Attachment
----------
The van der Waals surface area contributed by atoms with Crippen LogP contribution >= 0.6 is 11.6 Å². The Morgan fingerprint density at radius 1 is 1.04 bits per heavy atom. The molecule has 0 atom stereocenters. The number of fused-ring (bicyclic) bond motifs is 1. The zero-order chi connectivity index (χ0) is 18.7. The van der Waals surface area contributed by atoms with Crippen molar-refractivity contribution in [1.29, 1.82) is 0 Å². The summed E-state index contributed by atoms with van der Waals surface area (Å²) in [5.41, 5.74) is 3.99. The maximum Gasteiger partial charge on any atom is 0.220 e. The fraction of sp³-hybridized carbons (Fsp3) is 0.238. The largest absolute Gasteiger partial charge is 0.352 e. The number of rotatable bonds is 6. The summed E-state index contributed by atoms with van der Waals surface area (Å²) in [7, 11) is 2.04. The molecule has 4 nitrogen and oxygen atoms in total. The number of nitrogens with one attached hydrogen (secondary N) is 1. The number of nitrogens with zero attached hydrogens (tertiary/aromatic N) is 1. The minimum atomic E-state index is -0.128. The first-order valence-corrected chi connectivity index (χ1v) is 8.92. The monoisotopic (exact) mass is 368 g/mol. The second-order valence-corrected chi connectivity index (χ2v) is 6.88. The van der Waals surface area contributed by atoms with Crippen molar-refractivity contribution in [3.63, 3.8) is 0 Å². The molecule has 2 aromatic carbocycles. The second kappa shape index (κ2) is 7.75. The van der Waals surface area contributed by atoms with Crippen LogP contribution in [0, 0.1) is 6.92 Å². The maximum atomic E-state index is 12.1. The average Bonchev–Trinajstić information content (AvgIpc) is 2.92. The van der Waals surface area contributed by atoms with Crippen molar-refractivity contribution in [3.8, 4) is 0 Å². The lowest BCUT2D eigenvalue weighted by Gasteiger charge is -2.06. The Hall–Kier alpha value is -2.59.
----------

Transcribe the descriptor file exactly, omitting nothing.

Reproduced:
The van der Waals surface area contributed by atoms with Crippen LogP contribution >= 0.6 is 11.6 Å². The Morgan fingerprint density at radius 1 is 1.04 bits per heavy atom. The molecule has 0 atom stereocenters. The number of fused-ring (bicyclic) bond motifs is 1. The zero-order chi connectivity index (χ0) is 18.7. The van der Waals surface area contributed by atoms with Crippen molar-refractivity contribution in [1.29, 1.82) is 0 Å². The summed E-state index contributed by atoms with van der Waals surface area (Å²) in [5.41, 5.74) is 3.99. The maximum Gasteiger partial charge on any atom is 0.220 e. The fraction of sp³-hybridized carbons (Fsp3) is 0.238. The largest absolute Gasteiger partial charge is 0.352 e. The number of rotatable bonds is 6. The summed E-state index contributed by atoms with van der Waals surface area (Å²) in [7, 11) is 2.04. The molecule has 4 nitrogen and oxygen atoms in total. The number of nitrogens with one attached hydrogen (secondary N) is 1. The number of nitrogens with zero attached hydrogens (tertiary/aromatic N) is 1. The minimum atomic E-state index is -0.128. The first-order valence-corrected chi connectivity index (χ1v) is 8.92. The monoisotopic (exact) mass is 368 g/mol. The second-order valence-corrected chi connectivity index (χ2v) is 6.88. The van der Waals surface area contributed by atoms with Crippen molar-refractivity contribution in [3.63, 3.8) is 0 Å². The molecule has 2 aromatic carbocycles. The second kappa shape index (κ2) is 7.75. The van der Waals surface area contributed by atoms with Crippen LogP contribution in [0, 0.1) is 6.92 Å². The maximum atomic E-state index is 12.1. The average Bonchev–Trinajstić information content (AvgIpc) is 2.92. The van der Waals surface area contributed by atoms with Crippen molar-refractivity contribution in [3.8, 4) is 0 Å². The lowest BCUT2D eigenvalue weighted by Gasteiger charge is -2.06. The Hall–Kier alpha value is -2.59.